Between Darvin Moon and Joseph Cada, I think Moon would be better for poker.  A win by Cada would be a lot like Eastgate winning last year.  He's the young guy who is making a living playing poker.  We get it and every other college kid gets it too.  I'm sure the number of young online players is currently rising and will continue to grow whether Cada wins or not.


For those across the nation and world who are against poker, we don't need more glamourising kids dropping out of college to become poker pros.  We know it happens and they are probably a big part of the growth, but it doesn't help with the vision we want to portray to the world about the legalization of poker.  Maybe I'm wrong, but that's how I feel.


Now as for Moon, here is a guy who took no advertising deal for the final table, instead choosing to be his own man and wear his N.O. Saints hat.  He's the guy that is reminding everyone out there that it is okay to work hard, but also enjoy the game of poker without it getting to you.  In every interview I've heard of him so far, he says he won't change and will be going back to work no matter what happens.  Yeah that would suck as far as an ambassador of poker, but it helps show the world that it's okay to go play some poker, enjoy it, but not let it change you and your family.  To me, that is a win for the legalization of poker both online and off.  What am I missing here?


Joe Sebok and Jordan from HighOnPoker sound a lot alike.  I can't remember if that has ever come up in his or other blogs, but I could definitely hear it in the audiocast last night.  In fact, Sebok and Jordan share a similar sense of humor.  I found myself laughing quite often at a Sebok comment, which is pretty much what happens anytime I'm around Jordan.  Methinks Mr. HighOnPoker should consider his own podcast or, at the very least, be a guest on poker podcasts whenever possible.  It wouldn't even have to be solely about poker.  I would dig a podcast of various discussions from him.


Okay that's going to have to do it for me.  Please leave a comment if you'd like to discuss various thoughts from my topics above.  
  

posted by TripJax @ 2:33 PM,

4 Comments:

At 9:01 AM, Anonymous Jordan from HighOnPoker said...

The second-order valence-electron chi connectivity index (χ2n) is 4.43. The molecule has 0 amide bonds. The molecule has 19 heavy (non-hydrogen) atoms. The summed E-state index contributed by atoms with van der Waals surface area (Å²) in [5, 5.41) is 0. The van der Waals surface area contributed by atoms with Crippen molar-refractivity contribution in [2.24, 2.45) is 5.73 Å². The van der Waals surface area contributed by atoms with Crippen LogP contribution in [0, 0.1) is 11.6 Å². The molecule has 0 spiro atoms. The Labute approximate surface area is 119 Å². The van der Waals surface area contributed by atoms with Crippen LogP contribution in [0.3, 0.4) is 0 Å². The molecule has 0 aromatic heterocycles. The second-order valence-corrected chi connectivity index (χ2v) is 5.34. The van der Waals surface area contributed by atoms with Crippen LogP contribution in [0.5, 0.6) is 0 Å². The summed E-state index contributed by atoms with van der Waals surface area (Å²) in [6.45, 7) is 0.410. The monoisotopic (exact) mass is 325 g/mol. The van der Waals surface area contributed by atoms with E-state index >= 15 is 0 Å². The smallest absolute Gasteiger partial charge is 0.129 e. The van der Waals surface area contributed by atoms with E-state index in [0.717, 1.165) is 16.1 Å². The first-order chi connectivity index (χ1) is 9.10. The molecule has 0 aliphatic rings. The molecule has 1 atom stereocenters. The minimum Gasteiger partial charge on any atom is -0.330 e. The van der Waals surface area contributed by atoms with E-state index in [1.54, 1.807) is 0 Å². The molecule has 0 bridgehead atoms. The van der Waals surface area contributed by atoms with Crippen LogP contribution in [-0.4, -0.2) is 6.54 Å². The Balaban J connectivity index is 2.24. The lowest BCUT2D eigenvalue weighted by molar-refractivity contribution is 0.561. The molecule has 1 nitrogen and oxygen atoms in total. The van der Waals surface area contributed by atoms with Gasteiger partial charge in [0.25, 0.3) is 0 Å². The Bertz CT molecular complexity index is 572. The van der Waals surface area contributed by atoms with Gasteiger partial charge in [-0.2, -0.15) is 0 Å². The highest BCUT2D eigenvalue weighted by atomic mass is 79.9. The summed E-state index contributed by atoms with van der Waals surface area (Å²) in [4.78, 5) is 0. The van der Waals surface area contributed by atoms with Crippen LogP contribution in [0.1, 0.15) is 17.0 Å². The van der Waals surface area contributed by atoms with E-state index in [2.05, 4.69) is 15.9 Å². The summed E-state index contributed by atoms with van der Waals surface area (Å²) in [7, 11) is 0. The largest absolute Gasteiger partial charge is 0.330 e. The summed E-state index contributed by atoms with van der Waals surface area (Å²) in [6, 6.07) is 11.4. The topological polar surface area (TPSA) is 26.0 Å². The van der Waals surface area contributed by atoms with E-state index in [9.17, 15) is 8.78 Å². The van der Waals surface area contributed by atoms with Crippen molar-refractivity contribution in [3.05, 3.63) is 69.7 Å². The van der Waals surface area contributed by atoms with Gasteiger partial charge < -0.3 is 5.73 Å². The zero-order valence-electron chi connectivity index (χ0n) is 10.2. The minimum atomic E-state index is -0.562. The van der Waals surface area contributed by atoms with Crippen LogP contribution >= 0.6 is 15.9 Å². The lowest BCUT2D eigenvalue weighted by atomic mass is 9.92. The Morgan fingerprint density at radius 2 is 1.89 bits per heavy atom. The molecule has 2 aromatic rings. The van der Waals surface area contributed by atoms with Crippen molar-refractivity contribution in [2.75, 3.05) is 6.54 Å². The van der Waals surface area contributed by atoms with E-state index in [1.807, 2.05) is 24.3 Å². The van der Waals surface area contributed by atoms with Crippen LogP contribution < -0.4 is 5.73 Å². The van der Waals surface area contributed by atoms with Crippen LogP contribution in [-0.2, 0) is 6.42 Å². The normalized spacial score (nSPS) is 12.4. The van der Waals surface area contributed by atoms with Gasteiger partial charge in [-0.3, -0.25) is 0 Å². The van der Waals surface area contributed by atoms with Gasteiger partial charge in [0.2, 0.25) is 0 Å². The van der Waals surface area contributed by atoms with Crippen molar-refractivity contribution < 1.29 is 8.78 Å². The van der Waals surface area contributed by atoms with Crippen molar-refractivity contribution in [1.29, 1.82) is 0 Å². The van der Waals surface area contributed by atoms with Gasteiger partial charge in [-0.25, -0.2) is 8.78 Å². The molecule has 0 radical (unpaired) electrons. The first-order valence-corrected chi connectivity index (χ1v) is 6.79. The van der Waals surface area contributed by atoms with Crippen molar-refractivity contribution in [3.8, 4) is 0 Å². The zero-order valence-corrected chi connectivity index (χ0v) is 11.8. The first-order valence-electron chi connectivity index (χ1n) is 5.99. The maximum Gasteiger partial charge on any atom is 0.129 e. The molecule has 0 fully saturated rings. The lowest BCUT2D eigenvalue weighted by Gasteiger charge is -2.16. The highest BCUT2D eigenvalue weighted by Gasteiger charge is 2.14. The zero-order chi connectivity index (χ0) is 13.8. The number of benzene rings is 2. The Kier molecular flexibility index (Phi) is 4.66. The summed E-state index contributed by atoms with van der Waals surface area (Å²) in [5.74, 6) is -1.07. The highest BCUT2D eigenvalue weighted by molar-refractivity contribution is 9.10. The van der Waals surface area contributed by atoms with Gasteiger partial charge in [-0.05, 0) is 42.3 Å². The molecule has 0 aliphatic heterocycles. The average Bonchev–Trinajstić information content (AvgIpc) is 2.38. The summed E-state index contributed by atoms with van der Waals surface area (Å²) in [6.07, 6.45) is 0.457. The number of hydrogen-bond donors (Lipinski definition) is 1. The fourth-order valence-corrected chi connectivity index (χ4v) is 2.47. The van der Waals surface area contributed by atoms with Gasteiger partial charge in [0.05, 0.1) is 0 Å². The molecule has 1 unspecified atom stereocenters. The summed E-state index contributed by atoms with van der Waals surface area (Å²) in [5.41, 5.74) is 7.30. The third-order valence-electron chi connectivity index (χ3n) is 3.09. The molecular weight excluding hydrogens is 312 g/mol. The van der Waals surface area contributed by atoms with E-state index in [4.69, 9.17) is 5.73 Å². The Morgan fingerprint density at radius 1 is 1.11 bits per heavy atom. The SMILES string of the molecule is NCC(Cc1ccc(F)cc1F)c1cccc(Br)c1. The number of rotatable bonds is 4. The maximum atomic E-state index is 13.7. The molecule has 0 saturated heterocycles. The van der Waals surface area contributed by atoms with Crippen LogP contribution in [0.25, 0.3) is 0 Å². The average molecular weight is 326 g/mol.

Hey Trip. I was lying in bed about a year or more ago, listening to PokerRoad or maybe its predecessor show(s) with Joe Sebok and suddenly I noticed, "Hey, that's me!" We have very similar voices and cadence of speech. You are also correct in that we have a similar sense of humor. Because of that, I feel instant fealty with Sebock. Also, let me throw out there that I'm available for podcasts as either myself or the Evil Joe Sebok.

 
At 7:40 PM, Blogger BWoP said...

Short-Stacked Shamus was present for the Moon / Kopp diamond debacle and says that ESPN's time is approximate to actual time.

"Watching the hand again last night was a little disorienting, that massive doom cloud hanging over Kopp’s head kind of affecting my focus. (Don’t, don’t, don’t!) One thing I was able to notice was that ESPN’s editing didn’t seem to alter the timing of the hand all that much.

That is to say, if my memory serves, the amount of time each player appeared to take to make each decision was pretty much what you saw last night. In other words, I believe Kopp really took about a half-minute there before announcing he was all in, and Moon about 15 seconds or so to make the call."


Full post at http://hardboiledpoker.blogspot.com/ (November 4th entry).

 
At 8:23 PM, Blogger TripJax said...

Thanks BWoP. I thought I had read that somewhere, but couldn't remember details or where I had seen it.

That's truly mind boggling. It boggles the mind.

Jordan, when I texted you about my realization, you apparently called me by accident as I got a call from you not long after and it was just you amongst people with mumbled talking in the background. I couldn't make anything out and quickly realized it was a failcall. I let it go knowing someday I'd get a chance to tell you...so here it is...

 
At 5:25 PM, Blogger Short-Stacked Shamus said...

Yep, that was my memory of it -- neither took much time at all for those turn decisions. In that PokerNews interview from September, Kopp doesn't refer to the time he took, but does describe Moon's final decision as a "snap-call." Wild stuff, indeed.